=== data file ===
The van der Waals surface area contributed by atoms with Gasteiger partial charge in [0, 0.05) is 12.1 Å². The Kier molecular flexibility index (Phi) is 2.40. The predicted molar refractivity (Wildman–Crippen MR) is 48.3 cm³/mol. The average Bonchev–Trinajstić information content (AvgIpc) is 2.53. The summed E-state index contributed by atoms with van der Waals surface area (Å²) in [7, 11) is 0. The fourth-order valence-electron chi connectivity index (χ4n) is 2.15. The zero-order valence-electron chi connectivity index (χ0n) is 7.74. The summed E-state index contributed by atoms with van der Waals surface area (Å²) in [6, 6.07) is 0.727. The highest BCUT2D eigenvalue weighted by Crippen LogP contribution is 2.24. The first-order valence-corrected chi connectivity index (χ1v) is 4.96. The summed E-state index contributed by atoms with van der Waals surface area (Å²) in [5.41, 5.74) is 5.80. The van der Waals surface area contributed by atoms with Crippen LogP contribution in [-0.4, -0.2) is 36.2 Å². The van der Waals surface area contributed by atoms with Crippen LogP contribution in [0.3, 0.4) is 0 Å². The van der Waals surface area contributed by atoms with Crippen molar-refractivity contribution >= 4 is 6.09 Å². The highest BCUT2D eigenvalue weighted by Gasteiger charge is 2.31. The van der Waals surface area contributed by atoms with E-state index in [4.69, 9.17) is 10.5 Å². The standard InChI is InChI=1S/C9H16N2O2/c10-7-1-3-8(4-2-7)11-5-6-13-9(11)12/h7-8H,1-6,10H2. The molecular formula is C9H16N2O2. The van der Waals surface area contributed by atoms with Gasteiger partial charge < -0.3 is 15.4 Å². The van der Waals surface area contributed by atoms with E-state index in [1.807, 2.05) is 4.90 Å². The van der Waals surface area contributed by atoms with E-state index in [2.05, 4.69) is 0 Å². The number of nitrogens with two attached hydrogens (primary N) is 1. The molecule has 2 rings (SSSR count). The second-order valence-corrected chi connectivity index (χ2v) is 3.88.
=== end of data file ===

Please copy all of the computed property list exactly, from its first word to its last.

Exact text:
The van der Waals surface area contributed by atoms with Gasteiger partial charge in [0, 0.05) is 12.1 Å². The Kier molecular flexibility index (Phi) is 2.40. The predicted molar refractivity (Wildman–Crippen MR) is 48.3 cm³/mol. The average Bonchev–Trinajstić information content (AvgIpc) is 2.53. The summed E-state index contributed by atoms with van der Waals surface area (Å²) in [7, 11) is 0. The fourth-order valence-electron chi connectivity index (χ4n) is 2.15. The zero-order valence-electron chi connectivity index (χ0n) is 7.74. The summed E-state index contributed by atoms with van der Waals surface area (Å²) in [6, 6.07) is 0.727. The highest BCUT2D eigenvalue weighted by Crippen LogP contribution is 2.24. The first-order valence-corrected chi connectivity index (χ1v) is 4.96. The summed E-state index contributed by atoms with van der Waals surface area (Å²) in [5.41, 5.74) is 5.80. The van der Waals surface area contributed by atoms with Crippen LogP contribution in [-0.4, -0.2) is 36.2 Å². The van der Waals surface area contributed by atoms with Crippen LogP contribution in [0.3, 0.4) is 0 Å². The van der Waals surface area contributed by atoms with Crippen molar-refractivity contribution >= 4 is 6.09 Å². The highest BCUT2D eigenvalue weighted by Gasteiger charge is 2.31. The van der Waals surface area contributed by atoms with E-state index in [4.69, 9.17) is 10.5 Å². The standard InChI is InChI=1S/C9H16N2O2/c10-7-1-3-8(4-2-7)11-5-6-13-9(11)12/h7-8H,1-6,10H2. The molecular formula is C9H16N2O2. The van der Waals surface area contributed by atoms with Gasteiger partial charge < -0.3 is 15.4 Å². The van der Waals surface area contributed by atoms with E-state index in [1.807, 2.05) is 4.90 Å². The van der Waals surface area contributed by atoms with E-state index in [2.05, 4.69) is 0 Å². The number of nitrogens with two attached hydrogens (primary N) is 1. The molecule has 2 rings (SSSR count). The second-order valence-corrected chi connectivity index (χ2v) is 3.88.